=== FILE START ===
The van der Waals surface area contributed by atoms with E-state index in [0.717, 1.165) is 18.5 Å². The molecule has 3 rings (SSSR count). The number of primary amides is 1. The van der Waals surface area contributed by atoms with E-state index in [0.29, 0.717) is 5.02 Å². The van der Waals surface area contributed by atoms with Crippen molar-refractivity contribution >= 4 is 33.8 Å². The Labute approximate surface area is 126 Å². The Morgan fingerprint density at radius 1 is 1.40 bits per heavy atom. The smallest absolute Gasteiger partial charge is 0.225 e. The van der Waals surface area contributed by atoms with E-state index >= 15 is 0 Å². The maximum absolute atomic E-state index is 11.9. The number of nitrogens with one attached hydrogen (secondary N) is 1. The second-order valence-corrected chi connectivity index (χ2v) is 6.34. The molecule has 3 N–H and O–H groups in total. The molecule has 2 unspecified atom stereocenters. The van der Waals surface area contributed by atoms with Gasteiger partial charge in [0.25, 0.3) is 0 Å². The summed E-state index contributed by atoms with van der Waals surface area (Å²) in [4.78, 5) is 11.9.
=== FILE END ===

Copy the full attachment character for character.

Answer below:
The van der Waals surface area contributed by atoms with E-state index in [0.717, 1.165) is 18.5 Å². The molecule has 3 rings (SSSR count). The number of primary amides is 1. The van der Waals surface area contributed by atoms with E-state index in [0.29, 0.717) is 5.02 Å². The van der Waals surface area contributed by atoms with Crippen molar-refractivity contribution >= 4 is 33.8 Å². The Labute approximate surface area is 126 Å². The Morgan fingerprint density at radius 1 is 1.40 bits per heavy atom. The smallest absolute Gasteiger partial charge is 0.225 e. The van der Waals surface area contributed by atoms with E-state index >= 15 is 0 Å². The maximum absolute atomic E-state index is 11.9. The number of nitrogens with one attached hydrogen (secondary N) is 1. The second-order valence-corrected chi connectivity index (χ2v) is 6.34. The molecule has 3 N–H and O–H groups in total. The molecule has 2 unspecified atom stereocenters. The van der Waals surface area contributed by atoms with Gasteiger partial charge in [0.25, 0.3) is 0 Å². The summed E-state index contributed by atoms with van der Waals surface area (Å²) in [4.78, 5) is 11.9.